In Part I of this article series, we explored the importance of taking into account some of the demands placed on an E-commerce organization. In Part II, we will illuminate some of the initial tactical steps any organization should take toward building a solid E-commerce strategy.
In terms of strategy and risk management of an E-commerce site, one of the most important steps is to understand what exactly it takes to make the site work. In general terms, this is called an inventory. Defining the pieces that make up an entire E-commerce site allows the organization to take a strategic look at what individual components it has, or needs to have, in order to operate. It also should provide an opportunity to identify components that would help make the site even more successful based on the goals and objectives explored in Part I of this series.
A generic high-level example of an E-commerce site's inventory may include:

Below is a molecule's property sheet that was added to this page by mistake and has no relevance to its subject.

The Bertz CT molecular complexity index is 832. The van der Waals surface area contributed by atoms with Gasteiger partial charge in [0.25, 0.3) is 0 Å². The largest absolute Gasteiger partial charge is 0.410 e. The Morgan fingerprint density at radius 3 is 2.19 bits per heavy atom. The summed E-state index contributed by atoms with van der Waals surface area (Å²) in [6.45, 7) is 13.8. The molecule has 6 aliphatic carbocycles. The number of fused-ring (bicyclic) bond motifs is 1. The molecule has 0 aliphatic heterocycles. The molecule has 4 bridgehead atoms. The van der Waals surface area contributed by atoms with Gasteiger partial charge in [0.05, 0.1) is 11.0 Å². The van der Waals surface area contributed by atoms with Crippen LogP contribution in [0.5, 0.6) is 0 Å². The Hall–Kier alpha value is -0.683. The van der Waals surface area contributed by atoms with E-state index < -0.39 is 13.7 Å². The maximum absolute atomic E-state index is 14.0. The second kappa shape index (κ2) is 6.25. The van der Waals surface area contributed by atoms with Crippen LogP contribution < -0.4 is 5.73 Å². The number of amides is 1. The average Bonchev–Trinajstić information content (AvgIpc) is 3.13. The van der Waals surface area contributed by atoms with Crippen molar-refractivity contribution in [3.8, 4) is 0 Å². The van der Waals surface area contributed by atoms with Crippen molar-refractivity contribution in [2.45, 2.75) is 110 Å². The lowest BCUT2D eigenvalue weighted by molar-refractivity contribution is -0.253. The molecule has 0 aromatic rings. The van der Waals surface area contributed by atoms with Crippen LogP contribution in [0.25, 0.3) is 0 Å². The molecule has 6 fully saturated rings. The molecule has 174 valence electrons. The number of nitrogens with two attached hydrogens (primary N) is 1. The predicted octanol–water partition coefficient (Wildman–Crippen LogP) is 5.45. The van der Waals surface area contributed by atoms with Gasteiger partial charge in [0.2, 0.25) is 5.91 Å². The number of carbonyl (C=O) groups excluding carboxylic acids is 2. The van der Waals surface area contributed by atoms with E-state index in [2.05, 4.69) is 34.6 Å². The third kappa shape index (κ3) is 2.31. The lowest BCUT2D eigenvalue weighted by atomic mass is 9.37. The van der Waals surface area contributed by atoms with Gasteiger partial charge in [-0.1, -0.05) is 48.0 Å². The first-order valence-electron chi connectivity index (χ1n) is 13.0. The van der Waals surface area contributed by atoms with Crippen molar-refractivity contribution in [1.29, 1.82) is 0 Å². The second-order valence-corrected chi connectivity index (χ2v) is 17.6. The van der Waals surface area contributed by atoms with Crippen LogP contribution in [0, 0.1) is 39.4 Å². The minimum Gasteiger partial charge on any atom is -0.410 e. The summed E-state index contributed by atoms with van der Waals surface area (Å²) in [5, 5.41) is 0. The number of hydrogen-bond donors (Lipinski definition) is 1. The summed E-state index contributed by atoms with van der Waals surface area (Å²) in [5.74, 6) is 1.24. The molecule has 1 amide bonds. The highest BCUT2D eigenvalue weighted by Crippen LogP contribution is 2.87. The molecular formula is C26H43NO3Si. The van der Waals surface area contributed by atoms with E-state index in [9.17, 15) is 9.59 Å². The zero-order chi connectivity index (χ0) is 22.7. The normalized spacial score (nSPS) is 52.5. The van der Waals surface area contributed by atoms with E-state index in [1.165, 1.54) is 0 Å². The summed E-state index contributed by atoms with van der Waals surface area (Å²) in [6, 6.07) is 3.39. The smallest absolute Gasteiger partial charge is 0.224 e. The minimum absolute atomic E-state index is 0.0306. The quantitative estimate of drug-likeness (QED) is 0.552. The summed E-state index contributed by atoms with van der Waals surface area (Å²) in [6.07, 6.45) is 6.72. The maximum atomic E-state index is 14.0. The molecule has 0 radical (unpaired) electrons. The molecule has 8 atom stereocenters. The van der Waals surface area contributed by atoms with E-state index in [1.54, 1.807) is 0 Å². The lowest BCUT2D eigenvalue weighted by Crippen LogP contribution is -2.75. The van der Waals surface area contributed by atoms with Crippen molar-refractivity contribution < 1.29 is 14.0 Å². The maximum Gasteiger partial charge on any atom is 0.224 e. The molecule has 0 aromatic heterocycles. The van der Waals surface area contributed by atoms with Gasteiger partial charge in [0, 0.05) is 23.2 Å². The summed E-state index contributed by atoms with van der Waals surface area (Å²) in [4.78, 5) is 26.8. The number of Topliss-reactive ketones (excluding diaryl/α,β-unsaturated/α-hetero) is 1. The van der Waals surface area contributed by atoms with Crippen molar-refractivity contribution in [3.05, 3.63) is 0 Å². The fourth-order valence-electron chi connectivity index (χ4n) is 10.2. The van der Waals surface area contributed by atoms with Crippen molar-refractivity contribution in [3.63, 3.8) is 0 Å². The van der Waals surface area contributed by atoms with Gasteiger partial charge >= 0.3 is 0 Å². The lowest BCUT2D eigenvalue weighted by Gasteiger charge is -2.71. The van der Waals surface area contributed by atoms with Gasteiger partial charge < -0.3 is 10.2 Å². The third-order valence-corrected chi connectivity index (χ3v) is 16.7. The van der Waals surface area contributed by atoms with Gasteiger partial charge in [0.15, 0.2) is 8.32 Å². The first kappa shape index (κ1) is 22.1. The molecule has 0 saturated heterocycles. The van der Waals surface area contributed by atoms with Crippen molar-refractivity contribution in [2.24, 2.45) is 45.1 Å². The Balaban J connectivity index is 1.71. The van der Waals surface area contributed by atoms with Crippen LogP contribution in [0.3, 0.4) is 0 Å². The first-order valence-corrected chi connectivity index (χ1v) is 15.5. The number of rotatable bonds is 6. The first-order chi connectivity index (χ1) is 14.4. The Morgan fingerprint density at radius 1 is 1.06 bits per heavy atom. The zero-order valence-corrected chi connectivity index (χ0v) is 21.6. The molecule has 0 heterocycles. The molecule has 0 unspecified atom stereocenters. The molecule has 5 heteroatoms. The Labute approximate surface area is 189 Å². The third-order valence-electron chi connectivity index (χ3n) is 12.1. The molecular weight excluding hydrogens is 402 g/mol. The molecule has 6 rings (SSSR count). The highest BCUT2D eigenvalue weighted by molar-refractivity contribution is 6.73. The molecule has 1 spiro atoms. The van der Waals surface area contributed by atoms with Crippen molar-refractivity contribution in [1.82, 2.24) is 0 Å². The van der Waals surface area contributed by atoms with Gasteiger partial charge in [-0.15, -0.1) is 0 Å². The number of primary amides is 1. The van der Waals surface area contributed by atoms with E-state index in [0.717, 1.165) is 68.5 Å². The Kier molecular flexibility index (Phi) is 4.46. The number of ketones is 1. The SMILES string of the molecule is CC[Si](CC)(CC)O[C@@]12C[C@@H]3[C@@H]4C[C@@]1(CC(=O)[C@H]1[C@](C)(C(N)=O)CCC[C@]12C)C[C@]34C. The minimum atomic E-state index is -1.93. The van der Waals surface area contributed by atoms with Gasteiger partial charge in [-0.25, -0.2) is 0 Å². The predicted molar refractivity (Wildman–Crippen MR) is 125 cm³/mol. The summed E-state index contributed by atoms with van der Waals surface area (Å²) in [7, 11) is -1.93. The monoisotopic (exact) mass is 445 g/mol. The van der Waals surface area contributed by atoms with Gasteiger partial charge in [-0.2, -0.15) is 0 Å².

Because this is a generic, high-level inventory, various stakeholders may point out aspects of their particular focus that are not represented. For example, someone examining the inventory from a business perspective may point out that marketing isn't listed, and without marketing there wouldn't be any consumers visiting the site. The technical perspective may point out that there isn't any hardware or even a data center listed. The security perspective may point out that there isn't a firewall, SSL certificate or the 200+ other requirements that should be considered for an E-commerce site. All of these points are valid and are meant to show that an organization's E-commerce inventory is unique and should be as broad as possible but appropriate as necessary.